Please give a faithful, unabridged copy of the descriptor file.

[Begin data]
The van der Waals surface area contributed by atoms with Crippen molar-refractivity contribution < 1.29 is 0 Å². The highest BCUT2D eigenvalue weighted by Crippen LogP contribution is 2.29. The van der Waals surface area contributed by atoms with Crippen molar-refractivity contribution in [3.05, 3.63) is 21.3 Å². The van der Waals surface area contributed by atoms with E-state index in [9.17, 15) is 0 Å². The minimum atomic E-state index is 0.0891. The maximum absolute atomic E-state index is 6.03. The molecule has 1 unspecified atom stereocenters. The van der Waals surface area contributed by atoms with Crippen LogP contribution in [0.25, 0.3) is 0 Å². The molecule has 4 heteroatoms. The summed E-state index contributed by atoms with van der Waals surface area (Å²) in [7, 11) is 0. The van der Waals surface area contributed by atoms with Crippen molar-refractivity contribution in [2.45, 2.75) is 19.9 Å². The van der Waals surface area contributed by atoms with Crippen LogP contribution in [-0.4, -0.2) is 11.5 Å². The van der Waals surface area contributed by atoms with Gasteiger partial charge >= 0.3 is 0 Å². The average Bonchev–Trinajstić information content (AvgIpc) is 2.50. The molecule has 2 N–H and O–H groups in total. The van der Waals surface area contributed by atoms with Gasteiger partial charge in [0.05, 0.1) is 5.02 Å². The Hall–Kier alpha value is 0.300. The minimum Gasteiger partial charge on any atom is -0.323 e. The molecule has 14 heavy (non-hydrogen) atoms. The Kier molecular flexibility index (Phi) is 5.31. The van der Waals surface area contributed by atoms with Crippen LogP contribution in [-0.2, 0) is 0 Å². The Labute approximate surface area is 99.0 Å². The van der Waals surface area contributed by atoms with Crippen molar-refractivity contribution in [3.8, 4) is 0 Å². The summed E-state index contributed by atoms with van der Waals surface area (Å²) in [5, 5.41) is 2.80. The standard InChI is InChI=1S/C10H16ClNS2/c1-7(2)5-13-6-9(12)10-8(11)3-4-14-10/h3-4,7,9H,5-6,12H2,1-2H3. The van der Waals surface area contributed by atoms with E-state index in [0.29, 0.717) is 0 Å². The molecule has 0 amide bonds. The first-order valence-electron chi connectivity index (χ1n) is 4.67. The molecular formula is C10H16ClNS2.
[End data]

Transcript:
The van der Waals surface area contributed by atoms with Crippen molar-refractivity contribution < 1.29 is 0 Å². The highest BCUT2D eigenvalue weighted by Crippen LogP contribution is 2.29. The van der Waals surface area contributed by atoms with Crippen molar-refractivity contribution in [3.05, 3.63) is 21.3 Å². The van der Waals surface area contributed by atoms with E-state index in [9.17, 15) is 0 Å². The minimum atomic E-state index is 0.0891. The maximum absolute atomic E-state index is 6.03. The molecule has 1 unspecified atom stereocenters. The van der Waals surface area contributed by atoms with Crippen LogP contribution in [0.25, 0.3) is 0 Å². The molecule has 4 heteroatoms. The summed E-state index contributed by atoms with van der Waals surface area (Å²) in [7, 11) is 0. The van der Waals surface area contributed by atoms with Crippen molar-refractivity contribution in [2.45, 2.75) is 19.9 Å². The van der Waals surface area contributed by atoms with Crippen LogP contribution in [-0.4, -0.2) is 11.5 Å². The van der Waals surface area contributed by atoms with Gasteiger partial charge >= 0.3 is 0 Å². The average Bonchev–Trinajstić information content (AvgIpc) is 2.50. The molecule has 2 N–H and O–H groups in total. The van der Waals surface area contributed by atoms with Gasteiger partial charge in [0.05, 0.1) is 5.02 Å². The Hall–Kier alpha value is 0.300. The minimum Gasteiger partial charge on any atom is -0.323 e. The molecule has 14 heavy (non-hydrogen) atoms. The Kier molecular flexibility index (Phi) is 5.31. The van der Waals surface area contributed by atoms with Crippen LogP contribution in [-0.2, 0) is 0 Å². The Labute approximate surface area is 99.0 Å². The van der Waals surface area contributed by atoms with Crippen molar-refractivity contribution in [3.8, 4) is 0 Å². The summed E-state index contributed by atoms with van der Waals surface area (Å²) in [5, 5.41) is 2.80. The standard InChI is InChI=1S/C10H16ClNS2/c1-7(2)5-13-6-9(12)10-8(11)3-4-14-10/h3-4,7,9H,5-6,12H2,1-2H3. The van der Waals surface area contributed by atoms with E-state index in [0.29, 0.717) is 0 Å². The molecule has 0 amide bonds. The first-order valence-electron chi connectivity index (χ1n) is 4.67. The molecular formula is C10H16ClNS2.